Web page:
Magazine article Washington Report on Middle East Affairs

Arab Americans Call for a National Dialogue, Unity in Fight against Hate

Magazine article Washington Report on Middle East Affairs

Arab Americans Call for a National Dialogue, Unity in Fight against Hate

Article excerpt

Electoral politics and terrorism are a dangerous mix when it comes to the safety and liberty of Arab and Muslim Americans. With the 2016 elections less than a year away, opportunistic politicians have used the recent attacks in Paris and San Bernardino to defame Muslims and push for new, discriminatory laws. Islamophobia has, once again, reared its ugly head in the "land of the free."

In an effort to confront the recent wave of hateful remarks and bigoted legislation, the American-Arab Anti-Discrimination Committee (ADC) hosted a press conference at the National Press Club in Washington, DC on Dec. 10.

ADC President Samer Khalaf slammed the far-right for initiating the latest round of anti-Muslim sentiment. "The rhetoric coming from the far-right, including presidential candidate Donald Trump, has painted Arabs and Muslims with a broad brush," he charged. "Through the lens of folks like Trump, Arabs and Muslims are all terrorists. Trump has gone so far as to suggest that the U.S. should not allow Muslims into the United States, and has advocated for the forced registration of Muslims. His statements advocate for the mass violation of both constitutional and human rights of Arabs and Muslims, and cannot be tolerated."

Dialogue and cooperation, not defamation, will solve the terrorist threat, Khalaf stressed. Elected officials must "engage with the Arab and Muslim American community," he said, and work together to help protect the national security interests of the United States. "Arab and Muslim Americans are perhaps the greatest allies the government could ask for," he stated.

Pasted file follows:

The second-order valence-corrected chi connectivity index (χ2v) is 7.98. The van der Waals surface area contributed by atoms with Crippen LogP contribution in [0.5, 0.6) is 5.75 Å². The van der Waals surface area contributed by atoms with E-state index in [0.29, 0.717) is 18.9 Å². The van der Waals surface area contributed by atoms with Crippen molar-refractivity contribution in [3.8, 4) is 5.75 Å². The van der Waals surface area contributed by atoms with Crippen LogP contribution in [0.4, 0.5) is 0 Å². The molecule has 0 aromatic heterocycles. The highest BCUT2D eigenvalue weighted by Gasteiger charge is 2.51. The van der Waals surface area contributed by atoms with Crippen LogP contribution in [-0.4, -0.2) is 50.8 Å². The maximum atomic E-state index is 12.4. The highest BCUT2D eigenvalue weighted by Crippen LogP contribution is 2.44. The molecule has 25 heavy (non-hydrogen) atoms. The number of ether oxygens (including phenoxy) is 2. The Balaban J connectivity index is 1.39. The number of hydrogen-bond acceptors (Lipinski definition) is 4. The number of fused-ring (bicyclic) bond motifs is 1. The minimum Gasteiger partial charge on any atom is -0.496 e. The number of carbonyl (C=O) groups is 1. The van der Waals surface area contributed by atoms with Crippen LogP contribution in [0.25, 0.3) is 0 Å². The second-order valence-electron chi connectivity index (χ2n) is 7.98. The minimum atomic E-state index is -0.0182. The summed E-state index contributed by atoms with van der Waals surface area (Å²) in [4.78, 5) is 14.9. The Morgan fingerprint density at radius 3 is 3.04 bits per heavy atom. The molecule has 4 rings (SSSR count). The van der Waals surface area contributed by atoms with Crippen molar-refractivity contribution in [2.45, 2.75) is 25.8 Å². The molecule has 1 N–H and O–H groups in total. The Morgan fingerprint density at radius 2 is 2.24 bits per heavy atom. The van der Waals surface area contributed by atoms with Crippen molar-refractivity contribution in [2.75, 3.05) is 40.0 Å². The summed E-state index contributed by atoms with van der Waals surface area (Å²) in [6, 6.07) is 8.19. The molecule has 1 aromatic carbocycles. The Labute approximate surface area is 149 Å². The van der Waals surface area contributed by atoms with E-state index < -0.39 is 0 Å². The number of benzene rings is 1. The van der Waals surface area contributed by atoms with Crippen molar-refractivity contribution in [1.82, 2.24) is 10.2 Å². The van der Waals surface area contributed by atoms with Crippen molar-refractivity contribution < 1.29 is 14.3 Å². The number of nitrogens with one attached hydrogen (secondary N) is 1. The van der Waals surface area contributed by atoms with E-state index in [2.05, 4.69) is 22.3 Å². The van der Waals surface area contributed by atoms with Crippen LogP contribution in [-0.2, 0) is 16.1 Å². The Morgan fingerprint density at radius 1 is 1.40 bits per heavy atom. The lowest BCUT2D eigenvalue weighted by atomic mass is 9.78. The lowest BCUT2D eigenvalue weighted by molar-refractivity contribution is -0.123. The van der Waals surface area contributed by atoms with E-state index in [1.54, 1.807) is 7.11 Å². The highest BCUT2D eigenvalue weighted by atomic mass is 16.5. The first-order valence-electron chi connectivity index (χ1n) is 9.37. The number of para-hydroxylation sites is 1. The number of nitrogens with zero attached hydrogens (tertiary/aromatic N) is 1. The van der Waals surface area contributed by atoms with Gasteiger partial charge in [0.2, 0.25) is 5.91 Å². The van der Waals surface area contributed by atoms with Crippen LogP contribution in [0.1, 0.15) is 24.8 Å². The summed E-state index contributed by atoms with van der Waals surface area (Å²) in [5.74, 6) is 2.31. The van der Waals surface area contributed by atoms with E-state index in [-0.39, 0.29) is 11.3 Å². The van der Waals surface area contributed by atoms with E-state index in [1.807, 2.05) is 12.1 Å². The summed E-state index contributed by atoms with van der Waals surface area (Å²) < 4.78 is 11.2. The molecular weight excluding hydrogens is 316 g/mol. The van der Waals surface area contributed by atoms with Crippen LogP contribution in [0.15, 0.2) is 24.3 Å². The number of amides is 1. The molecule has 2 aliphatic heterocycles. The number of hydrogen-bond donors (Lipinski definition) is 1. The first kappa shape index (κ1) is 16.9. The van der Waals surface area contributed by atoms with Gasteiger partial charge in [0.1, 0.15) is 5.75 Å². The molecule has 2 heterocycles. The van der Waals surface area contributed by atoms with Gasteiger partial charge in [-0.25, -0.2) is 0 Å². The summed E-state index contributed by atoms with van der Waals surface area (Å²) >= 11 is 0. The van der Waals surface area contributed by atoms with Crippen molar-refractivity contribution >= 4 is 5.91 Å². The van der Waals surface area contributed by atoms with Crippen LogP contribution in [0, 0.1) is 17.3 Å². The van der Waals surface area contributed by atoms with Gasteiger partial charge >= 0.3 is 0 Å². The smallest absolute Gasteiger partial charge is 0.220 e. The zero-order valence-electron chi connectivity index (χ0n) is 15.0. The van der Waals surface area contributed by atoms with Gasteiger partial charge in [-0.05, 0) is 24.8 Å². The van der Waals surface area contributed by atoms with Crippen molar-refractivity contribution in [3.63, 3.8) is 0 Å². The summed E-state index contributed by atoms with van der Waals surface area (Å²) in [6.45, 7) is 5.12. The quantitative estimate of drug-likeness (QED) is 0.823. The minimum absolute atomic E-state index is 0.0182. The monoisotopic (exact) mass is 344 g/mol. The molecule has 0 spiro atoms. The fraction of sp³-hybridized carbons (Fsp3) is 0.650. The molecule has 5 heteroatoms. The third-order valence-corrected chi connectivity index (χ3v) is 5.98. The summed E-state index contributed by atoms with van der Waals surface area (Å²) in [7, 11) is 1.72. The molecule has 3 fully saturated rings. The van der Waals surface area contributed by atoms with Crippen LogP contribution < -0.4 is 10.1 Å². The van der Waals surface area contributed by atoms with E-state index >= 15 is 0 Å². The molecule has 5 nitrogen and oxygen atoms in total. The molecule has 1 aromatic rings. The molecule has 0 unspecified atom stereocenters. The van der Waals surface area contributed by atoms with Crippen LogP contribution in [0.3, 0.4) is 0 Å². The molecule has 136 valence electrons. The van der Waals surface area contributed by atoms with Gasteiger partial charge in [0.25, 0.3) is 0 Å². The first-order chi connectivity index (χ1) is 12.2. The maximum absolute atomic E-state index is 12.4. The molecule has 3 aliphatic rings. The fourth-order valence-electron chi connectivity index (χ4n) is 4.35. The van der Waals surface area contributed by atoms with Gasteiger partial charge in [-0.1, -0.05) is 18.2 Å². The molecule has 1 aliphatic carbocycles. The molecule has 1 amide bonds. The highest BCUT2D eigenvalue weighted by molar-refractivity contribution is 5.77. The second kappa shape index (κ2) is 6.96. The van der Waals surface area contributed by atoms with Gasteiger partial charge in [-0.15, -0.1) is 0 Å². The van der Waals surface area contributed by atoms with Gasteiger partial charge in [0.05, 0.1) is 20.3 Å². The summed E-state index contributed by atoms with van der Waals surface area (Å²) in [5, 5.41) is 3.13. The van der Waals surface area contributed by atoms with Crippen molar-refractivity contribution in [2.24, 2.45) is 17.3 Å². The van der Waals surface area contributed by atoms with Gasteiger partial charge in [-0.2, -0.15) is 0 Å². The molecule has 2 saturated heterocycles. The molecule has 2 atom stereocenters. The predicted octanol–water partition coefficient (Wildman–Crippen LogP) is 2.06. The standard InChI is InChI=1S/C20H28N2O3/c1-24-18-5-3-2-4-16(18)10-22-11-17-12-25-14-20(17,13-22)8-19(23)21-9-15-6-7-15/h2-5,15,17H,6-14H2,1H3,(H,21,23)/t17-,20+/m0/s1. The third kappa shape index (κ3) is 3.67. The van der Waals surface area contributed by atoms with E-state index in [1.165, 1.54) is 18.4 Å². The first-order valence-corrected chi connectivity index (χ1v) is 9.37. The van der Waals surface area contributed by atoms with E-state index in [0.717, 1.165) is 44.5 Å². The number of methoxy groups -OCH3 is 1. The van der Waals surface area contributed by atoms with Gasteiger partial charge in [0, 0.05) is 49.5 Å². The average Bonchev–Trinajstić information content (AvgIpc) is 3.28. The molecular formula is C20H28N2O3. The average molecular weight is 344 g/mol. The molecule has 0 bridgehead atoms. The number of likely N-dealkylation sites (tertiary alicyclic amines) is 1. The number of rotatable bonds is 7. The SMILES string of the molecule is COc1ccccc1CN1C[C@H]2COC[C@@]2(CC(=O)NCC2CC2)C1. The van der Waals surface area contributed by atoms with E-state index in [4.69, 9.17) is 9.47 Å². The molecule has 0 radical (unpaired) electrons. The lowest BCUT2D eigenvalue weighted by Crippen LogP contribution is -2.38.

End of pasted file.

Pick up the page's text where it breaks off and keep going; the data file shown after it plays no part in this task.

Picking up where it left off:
Muslims as allies? That's certainly not the message most Americans get from the mainstream media. Seeking ratings, television networks give constant voice to the likes of Trump, allowing him and like-minded individuals to spread their lies and hate far and wide. "It seems more and more the only voice being heard is that of the fanatics, while the voices of reason are drowned out or pushed to the side," Khalaf said.

This must change. To spur momentum towards understanding, ADC is calling for a national dialogue to discuss the issues facing our country and the Arab- and Muslim-American communities. "We need to stand united as one country against the intolerance, bigotry and hate we are seeing in this country," urged Khalaf.

The first step is fighting against discriminatory legislation. Just as after 9/11, Congress has rushed to file legislation that will allegedly enhance national security, but in reality will only serve to isolate Muslim Americans. "Just recently two bills have gone through Congress, one was anti-Syrian refugees and the other was a bill to exempt Syrians and Iraqis from the visa waiver program," Khalaf noted. "Those bills do just as much harm as the rhetoric coming from Donald Trump. Those bills do nothing for our national security. What they do is highlight a group of Americans and say these are the people you have to watch out for. That is the sort of rhetoric coming out from ISIL. That's the way ISIL recruits. They tell Muslims and Arabs that 'you cannot live in the West. The West hates you. The West wants to exclude you.'"

The smart answer to countering radicalization and fanaticism is not exclusion, surveillance, and continued profiling. The true antidote is inclusiveness, acceptance, understanding, unity and opportunity for all people. Many studies have shown that a lack of opportunity often leads to extremism. The U.S. government must take action to eliminate poverty, decrease the wage gap, enhance public education and provide better opportunities for all Americans. …

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